MELISSA BLOCK, host:
From NPR News, this is ALL THINGS CONSIDERED. I'm Melissa Block.
MICHELE NORRIS, host:
And I'm Michele Norris.
History can come at you fast. That's the case with the recent Supreme Court ruling. The court found that the Second Amendment guarantees citizens the right to own a gun. Washington, D.C. is scrambling in its aftermath. The court struck down the district's ban on hand guns.
In a moment, we'll hear from a D.C. council member trying to come up with a new law. But first, to the streets of Washington, where many residents don't want guns sold or stored in the city.
As NPR's Libby Lewis reports, some do.
LIBBY LEWIS: Tyrone Smith grew up in D.C. He's a bike courier, and he's thinking of getting a gun now to protect him and his wife in the southeast part of the city.
Mr. TYRONE SMITH (Bike courier): There's a lot of crime, a lot of violence in the District, especially around the areas that I live in. Everybody have a right to protect their self, you know what I mean. And D.C. took that right from us when they took - enforced their gun ban.
Sharon Boesen thinks the same thing. Having a gun at home...
Ms. SHARON BOESEN: That is a basic right as an American.
LEWIS: She shared her views publicly, and she's gotten blasted online by some gun opponents.
Ms. BOESEN: Some of the people, the bloggers have complained, you know, referred to me as Frau Boesen and, you know, a redneck.
LEWIS: She's a wife and mother of four, whose home on Capitol Hill has been broken into twice by burglars - both times her family was home. Nobody got hurt, but she and her husband have been talking about getting a handgun just in case. Boesen grew up in a family with guns at home.
Ms. BOESEN: My father was a customs inspector. And when I was in elementary school, he would take me to the firing range and I would bring my targets in for show and tell.
LEWIS: She's comfortable with the idea of teaching her children about firearms safety - just as she was taught.
Thirty miles outside the District, in a world away in Virginia, clerk Marc Warner is showing a customer the Blue Ridge arsenal, a 45 caliber semi-automatic pistol.
Mr. MARC WARNER: I like the full 5H model, a little bit more accurate for target shooting.
LEWIS: Co-owner Deborah Curtis says D.C. residents often come out to rent a gun and use the range. You can hear them firing even in her back office. And since the court ruling, her shop, like other gun shops in the region, has gotten calls from D.C. citizens who want to buy a gun now.
Ms. DEBORAH CURTIS: You know, I think the most important thing for people to understand is it's a complex issue. It's not like opening a bagel shop.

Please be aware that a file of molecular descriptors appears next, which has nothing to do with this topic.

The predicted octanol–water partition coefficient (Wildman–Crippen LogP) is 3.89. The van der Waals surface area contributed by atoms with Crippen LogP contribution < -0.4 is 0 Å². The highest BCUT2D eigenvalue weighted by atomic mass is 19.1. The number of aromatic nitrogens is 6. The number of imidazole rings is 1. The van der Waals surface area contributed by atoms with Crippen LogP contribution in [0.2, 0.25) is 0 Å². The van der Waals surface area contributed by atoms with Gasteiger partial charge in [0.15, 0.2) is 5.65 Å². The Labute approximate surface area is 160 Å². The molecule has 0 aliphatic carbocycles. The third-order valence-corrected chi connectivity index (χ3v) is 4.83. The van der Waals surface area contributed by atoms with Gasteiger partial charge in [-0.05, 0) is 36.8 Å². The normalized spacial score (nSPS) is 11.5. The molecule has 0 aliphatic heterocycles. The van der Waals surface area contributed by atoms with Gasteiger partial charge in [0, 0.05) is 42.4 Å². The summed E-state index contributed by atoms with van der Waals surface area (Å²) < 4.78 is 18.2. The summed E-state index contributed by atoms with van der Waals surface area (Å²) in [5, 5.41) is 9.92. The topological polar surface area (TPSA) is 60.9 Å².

LEWIS: Boy, is that the truth. The city's mayor and city council are wrestling with that truth right now. In the meantime, the city has set up a hotline to answer some basic questions.
Unidentified Man: Thank you for calling the Metropolitan Police Department firearm registration and information hotline. At this time, the Metropolitan Police Department will now start registering eligible handguns until July 17th.
LEWIS: Right now, there's nowhere to buy a gun in D.C. and no place for citizens to practice shooting here. There's no zoning category that would allow such a place.
Allan Lucas, among others, wants nothing more than to help the city out. He was a long-time D.C. police officer. Now, he runs a security business, and he's licensed by the city as a certified firearms instructor. But he has nowhere in the city he can take his students to practice.
In his van, we ride out to one of the sites he'd love to turn into a small gun shop and range in the city. He's been trying to do this for three years.
Mr. ALLAN LUCAS (Certified Firearms Instructor): I found this little place because I thought about it - and if you can look around, at least 500 feet away from any residential and has no walk traffic whatsoever. Really, there's no reason to come back here.
LEWIS: When Lucas looks out over this empty lot and warehouses, he sees a modular, soundproof, bulletproof building, a quiet, friendly place with lots of security and respect.
Mr. LUCAS: I can envision the gun store and the office where they can come in and register for the classes, waiting area - I can see it.
LEWIS: City officials will have to figure out what they can see and how to balance the court's ruling with the wishes of the citizenry that mostly disapproves of guns. The big question is, how far can the city go in its restrictions without drawing more lawsuits in the name of self-defense?
Libby Lewis, NPR News, Washington.
NPR transcripts are created on a rush deadline by Verb8tm, Inc., an NPR contractor, and produced using a proprietary transcription process developed with NPR. This text may not be in its final form and may be updated or revised in the future. Accuracy and availability may vary. The authoritative record of NPR’s programming is the audio record.